Jet.com is a new wholesale shopping start-up, which is creating waves in the market place. A recent round of venture capital funding witnessed the company raise $220 million in efforts to empower the company to take on the e-commerce giant Amazon. Jet.com last month launched in Beta for 10,000 insiders to test out its new platform. I’m sure I’m not alone in wondering why a company would want to try and take on Amazon, one of the largest online stores in existence today.
Jet promises to offer prices 10% to 15% lower than anywhere else online, including Amazon. Their business model allows for products to be up to 8% cheaper straight of the mark. Customers will then be rewarded with discounts if they combine multiple orders into single shipments, waive the ability to return an item or use their debit instead of their credit card. Find out more regarding Jet and what CEO Marc Lore has in store before their launch in T-minus 5 days.
The most interesting element of this company’s business model is the way that it makes its money. Rather than charging a commission on top of the product price similar to Amazon, the company utilises another popular method we have seen here in Australia. A Costco-esq style model means Jet.com takes a payment of $50 per year which gives shoppers access to its website.
The founder and CEO, Marc Lore recently told the media that the company already has 5 million products confirmed for its beta version of the site and is aiming to have 10 million products available for the launch next week, Monday 20th July.
What I really like is that Jet have implemented some intriguing marketing tactics such as its referral program to select the lucky 10,000 insiders. Those 10,000 people are then incentivised to generate as many referrals as possible to win a sneak preview into the rest of the year and 6 months free membership. The number one member, however, wins a whopping 100,000 stock options in the company which doesn’t sound too shabby at all.
“Opening up to so many users this early isn’t conventional, but it’s so core to our values of transparency and trust. We really want to make these people feel like they are insiders.” Commented Marc Lore, CEO of Jet.com.
The website is very clever in its set up too as feedback from a variety of insiders online mention how infectious its gameification of the shopping experience and the prevalent sense of saving every time you basket an item is. Each time you add something to your basket, Jet.com triumphantly notifies you of your saving making your entire shopping experience feel like a huge bargain.
The saving doesn’t stop there though as once you get into the checkout process, not only is the saving per item compared to competitors displayed, but you can also increase your savings by using “Smart Kart” which congregates items into one delivery. As you progress through the checkout process you get given another option to save money by choosing not to have the ability to return the product. Plus if you opt to purchase with your debit card additional savings again are thrown in too, but this isn’t new as most companies now provide cheaper rates for debit cards compared to credit cards. Jet’s promise on cheaper pricing is supported by a recent study conducted by Boomerang Commerce, who found that Jet’s prices were 27% lower on average than Amazon’s. Their report analysed 200 products and Jet worked out to be cheaper 188 times.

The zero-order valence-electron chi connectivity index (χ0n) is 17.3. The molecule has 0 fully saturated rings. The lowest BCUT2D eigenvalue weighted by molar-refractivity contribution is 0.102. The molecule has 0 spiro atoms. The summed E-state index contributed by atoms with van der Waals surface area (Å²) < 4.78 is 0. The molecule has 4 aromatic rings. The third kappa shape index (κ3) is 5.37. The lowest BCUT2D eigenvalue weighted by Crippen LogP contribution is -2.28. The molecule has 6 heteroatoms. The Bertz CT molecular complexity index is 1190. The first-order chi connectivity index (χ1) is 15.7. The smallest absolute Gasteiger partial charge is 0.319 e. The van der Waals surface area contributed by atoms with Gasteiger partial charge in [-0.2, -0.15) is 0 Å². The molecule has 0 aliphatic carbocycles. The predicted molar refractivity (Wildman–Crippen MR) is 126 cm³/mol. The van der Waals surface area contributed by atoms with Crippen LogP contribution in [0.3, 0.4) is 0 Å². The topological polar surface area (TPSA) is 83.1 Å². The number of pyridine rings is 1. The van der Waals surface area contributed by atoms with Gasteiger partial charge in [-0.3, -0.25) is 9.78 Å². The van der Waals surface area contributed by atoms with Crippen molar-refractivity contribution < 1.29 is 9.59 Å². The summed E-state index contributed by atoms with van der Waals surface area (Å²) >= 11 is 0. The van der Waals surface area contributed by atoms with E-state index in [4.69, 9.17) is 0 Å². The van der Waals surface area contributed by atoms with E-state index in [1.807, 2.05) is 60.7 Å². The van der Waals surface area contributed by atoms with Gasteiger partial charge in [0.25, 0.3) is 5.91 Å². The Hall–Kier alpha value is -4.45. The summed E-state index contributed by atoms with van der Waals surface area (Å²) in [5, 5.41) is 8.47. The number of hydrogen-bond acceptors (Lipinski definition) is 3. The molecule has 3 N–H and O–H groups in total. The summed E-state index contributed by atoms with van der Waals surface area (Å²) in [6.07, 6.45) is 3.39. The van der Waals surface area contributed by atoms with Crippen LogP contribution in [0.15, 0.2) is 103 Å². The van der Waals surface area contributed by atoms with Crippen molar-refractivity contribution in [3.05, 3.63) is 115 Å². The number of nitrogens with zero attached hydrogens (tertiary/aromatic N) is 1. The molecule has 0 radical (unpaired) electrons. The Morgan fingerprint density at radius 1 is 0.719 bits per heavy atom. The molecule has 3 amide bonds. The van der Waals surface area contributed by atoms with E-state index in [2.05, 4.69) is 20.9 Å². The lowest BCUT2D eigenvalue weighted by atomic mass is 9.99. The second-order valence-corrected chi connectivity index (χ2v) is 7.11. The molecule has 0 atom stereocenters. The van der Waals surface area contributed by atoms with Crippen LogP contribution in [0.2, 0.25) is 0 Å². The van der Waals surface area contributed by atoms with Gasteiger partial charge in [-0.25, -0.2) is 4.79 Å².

Feedback from the insiders have praised the design and user-interface for feeling sleek, minimalist and smooth to glide across with your mouse. Whilst the website is still in its beta phase and bugs are constantly being fixed, there was a unanimous decision that prices were cheaper. Customer service, another huge pillar in the company’s business model, also received a positive thumbs up by some insiders who commented on the fact that when a delivery was late or a mistake had been make, they were notified well in advance – something big e-commerce stores still fail to accomplish today.
An additional service that makes Jet.com appear to have a very bright future ahead is its “JetAnywhere” service. This interesting concept allows you to earn points by shopping at one of their 700+ retail partner’s websites. After making your purchase, you’d need to email Jet.com your receipt which will earn you JetCash credits that can be used towards future Jet.com purchases.
However it’s not all positive news and reviews for the brand, as even if the company manages to rustle up 10 million products before their launch next week, its still a drop in the ocean compared to the hundreds of millions of products which Amazon houses. Amazon also has Amazon Prime, which gives away free apps everyday and provides access to tonnes of regular and audible books. Jet.com is marketing itself as being 10-15% cheaper but will it be able to maintain this once the big boys catch on and start lowering their prices? Ultimately whilst the service provides great savings if you only wish to buy a couple of items, the service might not suit you.
On a final note it’s worth mentioning that this battle is personal. In 2010 Amazon bought Lore’s start-up, Quidsi for $540 million. The Jet.com CEO increased his wealth exponentially but the deal wasn’t smooth. Amazon initiated a pricing war and started heavily reducing its prices for the same products that Lore’s company sold affecting his profits and ultimately the value of his business. So, it’s very likely that the competition between the two will be very interesting to watch over the course of 2015.
Personally, I’m looking forward to seeing whether customers like being given the power to save money from the decisions they make within the check out process, or whether the additional time consumption doing so will push them away from Jet.com.